British Cycling’s build-up for the 2021 Tokyo Olympics has suffered a further blow after women’s endurance coach Paul Manning quit the key role.
Last week, key male sprint coach Kevin Stewart was fired for gross misconduct, including a “long term pattern of inappropriate relationships with riders.”
Just eight months out from the Tokyo Olympic Games, Manning has decided to quit his role after playing a huge role in the success of the women’s team pursuit squad at the past two Olympics.
British Cycling said that his resignation is not related to Stewart’s departure.
In a statement given to The Times, who first revealed that he had left his role, Manning gave no explanation for leaving the Great Britain team.
“My time as a coach for the Great Britain Cycling Team has helped me recognise how it feels to be part of a high-performance team when they are operating exceptionally well,” he said.
“I will forever remain very proud of the performances I have contributed to and feel I am leaving the squad well prepared for the final push to Tokyo 2021. My remaining time with the team will be focused on a successful launch into 2021.”
Manning was a long-standing member of the Great Britain track team during his own racing career and was appreciated for his ability in the pursuit. He won a gold medal in the team pursuit at the Beijing Olympics in 2008 and was then recruited as a coach in 2009, focusing on the men’s endurance team for eight months, before taking on the role of women’s endurance coach in April 2010.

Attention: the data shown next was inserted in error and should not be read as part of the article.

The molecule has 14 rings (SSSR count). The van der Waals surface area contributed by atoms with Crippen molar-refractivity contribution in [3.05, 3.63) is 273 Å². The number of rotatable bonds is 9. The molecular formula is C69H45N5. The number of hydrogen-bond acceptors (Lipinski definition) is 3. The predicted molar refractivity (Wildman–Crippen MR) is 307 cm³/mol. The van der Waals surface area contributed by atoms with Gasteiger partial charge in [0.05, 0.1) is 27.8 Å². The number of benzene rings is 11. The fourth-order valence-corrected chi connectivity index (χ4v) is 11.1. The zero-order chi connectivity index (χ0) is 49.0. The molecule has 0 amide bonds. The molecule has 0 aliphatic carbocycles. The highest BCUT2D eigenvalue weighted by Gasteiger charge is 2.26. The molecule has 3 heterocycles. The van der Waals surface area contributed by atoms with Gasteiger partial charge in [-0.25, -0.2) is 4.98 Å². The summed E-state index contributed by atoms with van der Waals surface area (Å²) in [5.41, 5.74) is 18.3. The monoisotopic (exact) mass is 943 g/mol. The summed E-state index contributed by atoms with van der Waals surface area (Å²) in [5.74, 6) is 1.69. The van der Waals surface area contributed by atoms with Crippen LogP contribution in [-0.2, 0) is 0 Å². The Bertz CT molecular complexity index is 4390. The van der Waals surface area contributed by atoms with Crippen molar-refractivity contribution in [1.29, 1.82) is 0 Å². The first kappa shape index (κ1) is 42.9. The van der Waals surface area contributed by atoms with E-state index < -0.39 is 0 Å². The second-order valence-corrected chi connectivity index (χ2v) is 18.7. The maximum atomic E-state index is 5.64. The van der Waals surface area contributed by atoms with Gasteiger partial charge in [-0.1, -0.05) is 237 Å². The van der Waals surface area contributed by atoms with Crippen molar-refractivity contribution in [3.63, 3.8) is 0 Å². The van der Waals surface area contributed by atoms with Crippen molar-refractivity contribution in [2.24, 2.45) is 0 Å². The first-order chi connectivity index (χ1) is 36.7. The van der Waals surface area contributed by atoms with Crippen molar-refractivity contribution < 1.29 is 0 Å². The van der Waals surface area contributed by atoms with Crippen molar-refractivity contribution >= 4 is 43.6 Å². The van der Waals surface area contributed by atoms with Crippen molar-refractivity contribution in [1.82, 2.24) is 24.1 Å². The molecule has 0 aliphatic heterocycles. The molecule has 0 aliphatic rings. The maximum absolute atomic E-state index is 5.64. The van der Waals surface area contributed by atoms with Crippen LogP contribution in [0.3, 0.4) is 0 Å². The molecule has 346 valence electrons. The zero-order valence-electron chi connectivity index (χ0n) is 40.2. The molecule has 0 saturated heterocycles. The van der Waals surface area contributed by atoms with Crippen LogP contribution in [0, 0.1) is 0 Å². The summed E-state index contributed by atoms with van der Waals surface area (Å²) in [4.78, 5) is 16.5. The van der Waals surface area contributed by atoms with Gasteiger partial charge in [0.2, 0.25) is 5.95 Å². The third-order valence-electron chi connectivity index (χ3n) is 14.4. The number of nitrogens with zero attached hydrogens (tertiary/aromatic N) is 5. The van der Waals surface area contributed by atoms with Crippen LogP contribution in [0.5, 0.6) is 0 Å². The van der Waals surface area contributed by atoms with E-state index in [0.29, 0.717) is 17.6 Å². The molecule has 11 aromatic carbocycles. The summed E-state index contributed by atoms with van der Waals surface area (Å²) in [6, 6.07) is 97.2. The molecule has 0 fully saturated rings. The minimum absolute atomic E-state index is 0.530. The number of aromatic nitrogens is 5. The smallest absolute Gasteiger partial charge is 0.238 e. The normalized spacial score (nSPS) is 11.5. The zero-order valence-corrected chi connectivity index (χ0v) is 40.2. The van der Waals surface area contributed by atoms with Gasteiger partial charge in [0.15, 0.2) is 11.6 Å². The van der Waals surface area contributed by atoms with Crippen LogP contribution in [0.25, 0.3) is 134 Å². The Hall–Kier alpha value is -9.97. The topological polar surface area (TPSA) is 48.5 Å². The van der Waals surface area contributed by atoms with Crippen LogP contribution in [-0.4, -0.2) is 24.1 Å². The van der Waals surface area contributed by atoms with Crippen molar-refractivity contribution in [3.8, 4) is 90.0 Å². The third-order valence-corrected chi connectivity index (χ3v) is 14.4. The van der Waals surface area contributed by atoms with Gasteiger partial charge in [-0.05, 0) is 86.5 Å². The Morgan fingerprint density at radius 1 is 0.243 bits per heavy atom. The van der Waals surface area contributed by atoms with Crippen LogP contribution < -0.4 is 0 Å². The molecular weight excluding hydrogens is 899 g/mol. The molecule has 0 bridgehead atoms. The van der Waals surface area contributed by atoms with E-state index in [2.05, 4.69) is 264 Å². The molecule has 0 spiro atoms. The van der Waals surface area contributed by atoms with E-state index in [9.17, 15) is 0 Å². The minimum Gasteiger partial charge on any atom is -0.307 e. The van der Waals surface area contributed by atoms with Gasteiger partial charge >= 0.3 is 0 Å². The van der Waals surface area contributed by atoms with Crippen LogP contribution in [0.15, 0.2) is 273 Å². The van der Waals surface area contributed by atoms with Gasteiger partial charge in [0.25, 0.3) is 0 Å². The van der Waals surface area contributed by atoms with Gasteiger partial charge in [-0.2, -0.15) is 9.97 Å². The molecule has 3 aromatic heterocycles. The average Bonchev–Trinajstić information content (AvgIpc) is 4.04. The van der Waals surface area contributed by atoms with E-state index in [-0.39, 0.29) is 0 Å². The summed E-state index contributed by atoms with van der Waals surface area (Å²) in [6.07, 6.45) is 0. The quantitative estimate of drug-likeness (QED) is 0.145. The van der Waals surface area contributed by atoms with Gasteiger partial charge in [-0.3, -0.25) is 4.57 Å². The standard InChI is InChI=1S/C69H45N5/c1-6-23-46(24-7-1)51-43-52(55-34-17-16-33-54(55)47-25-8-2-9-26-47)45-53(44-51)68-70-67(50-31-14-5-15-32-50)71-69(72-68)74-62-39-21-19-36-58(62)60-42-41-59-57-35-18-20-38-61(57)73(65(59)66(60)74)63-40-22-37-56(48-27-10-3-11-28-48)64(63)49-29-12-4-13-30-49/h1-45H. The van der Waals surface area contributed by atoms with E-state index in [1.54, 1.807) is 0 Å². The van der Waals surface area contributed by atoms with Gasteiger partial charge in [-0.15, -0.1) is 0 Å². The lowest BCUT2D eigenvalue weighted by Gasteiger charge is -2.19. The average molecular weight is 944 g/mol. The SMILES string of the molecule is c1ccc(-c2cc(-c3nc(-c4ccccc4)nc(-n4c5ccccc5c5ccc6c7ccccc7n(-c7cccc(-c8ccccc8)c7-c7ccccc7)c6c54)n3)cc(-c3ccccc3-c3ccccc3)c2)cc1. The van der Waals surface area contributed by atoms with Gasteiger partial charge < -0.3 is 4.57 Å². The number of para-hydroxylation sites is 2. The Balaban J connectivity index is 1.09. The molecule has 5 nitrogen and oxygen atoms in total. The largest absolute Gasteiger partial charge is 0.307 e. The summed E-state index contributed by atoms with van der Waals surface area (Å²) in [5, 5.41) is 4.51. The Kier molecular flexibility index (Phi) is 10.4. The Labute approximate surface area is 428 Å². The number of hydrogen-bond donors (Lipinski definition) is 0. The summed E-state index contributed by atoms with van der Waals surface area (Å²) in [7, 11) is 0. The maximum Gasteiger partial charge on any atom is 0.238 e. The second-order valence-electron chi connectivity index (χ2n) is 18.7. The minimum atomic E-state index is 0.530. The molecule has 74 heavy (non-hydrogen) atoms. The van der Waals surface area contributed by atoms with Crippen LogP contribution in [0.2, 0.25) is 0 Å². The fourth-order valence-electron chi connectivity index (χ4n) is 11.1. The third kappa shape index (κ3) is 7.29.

Manning was awarded a high-performance coach of the year prize when Laura Kenny, Dani King, and Joanna Rowsell won the women’s team pursuit gold in a world-record time at the London Olympics in 2012. Last week the women’s team pursuit squad took European gold in Bulgaria in a time close to the world record and collected a haul of other medals.
British Cycling issued a statement saying they would immediately begin recruiting a new women’s endurance coach to replace Manning.
“We will begin the recruitment for a new podium women’s endurance coach imminently, but I am confident that the strength, focus and resilience displayed by all the riders within the squad will ensure we remain on the trajectory for success at the Olympic Games next year,” British Cycling’s head of Tokyo performance planning Jon Norfolk said.
“I would like to congratulate Paul on his fantastic career with the Great Britain Cycling Team, both as a rider and as a coach, and wish him the very best of luck in his next chapter.
“We fully respect his decision to call time on his coaching career with the Great Britain Cycling Team, Paul can reflect back with pride at the significant contribution he has made to the success of the women’s endurance squad and he can leave knowing he has laid the foundations for this legacy to continue in Tokyo and beyond.”